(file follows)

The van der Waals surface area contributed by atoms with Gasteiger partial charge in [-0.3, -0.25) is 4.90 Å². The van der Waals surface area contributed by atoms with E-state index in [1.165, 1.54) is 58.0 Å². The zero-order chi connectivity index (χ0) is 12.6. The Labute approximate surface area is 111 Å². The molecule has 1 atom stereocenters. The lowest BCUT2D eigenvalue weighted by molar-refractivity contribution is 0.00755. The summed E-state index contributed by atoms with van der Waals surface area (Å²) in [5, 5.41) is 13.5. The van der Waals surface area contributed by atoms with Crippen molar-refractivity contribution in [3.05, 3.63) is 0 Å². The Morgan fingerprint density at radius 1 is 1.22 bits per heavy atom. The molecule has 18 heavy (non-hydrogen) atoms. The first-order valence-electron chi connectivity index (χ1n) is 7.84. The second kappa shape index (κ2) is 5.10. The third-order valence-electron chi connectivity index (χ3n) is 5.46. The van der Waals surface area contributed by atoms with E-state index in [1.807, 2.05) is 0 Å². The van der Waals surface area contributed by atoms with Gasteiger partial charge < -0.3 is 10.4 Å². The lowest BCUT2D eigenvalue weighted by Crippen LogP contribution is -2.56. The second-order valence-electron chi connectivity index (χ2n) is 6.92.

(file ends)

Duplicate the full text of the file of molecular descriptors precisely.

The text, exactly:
The van der Waals surface area contributed by atoms with Gasteiger partial charge in [-0.3, -0.25) is 4.90 Å². The van der Waals surface area contributed by atoms with E-state index in [1.165, 1.54) is 58.0 Å². The zero-order chi connectivity index (χ0) is 12.6. The Labute approximate surface area is 111 Å². The molecule has 1 atom stereocenters. The lowest BCUT2D eigenvalue weighted by molar-refractivity contribution is 0.00755. The summed E-state index contributed by atoms with van der Waals surface area (Å²) in [5, 5.41) is 13.5. The van der Waals surface area contributed by atoms with Crippen molar-refractivity contribution in [3.05, 3.63) is 0 Å². The Morgan fingerprint density at radius 1 is 1.22 bits per heavy atom. The molecule has 18 heavy (non-hydrogen) atoms. The first-order valence-electron chi connectivity index (χ1n) is 7.84. The second kappa shape index (κ2) is 5.10. The third-order valence-electron chi connectivity index (χ3n) is 5.46. The van der Waals surface area contributed by atoms with E-state index in [1.807, 2.05) is 0 Å². The van der Waals surface area contributed by atoms with Gasteiger partial charge < -0.3 is 10.4 Å². The lowest BCUT2D eigenvalue weighted by Crippen LogP contribution is -2.56. The second-order valence-electron chi connectivity index (χ2n) is 6.92.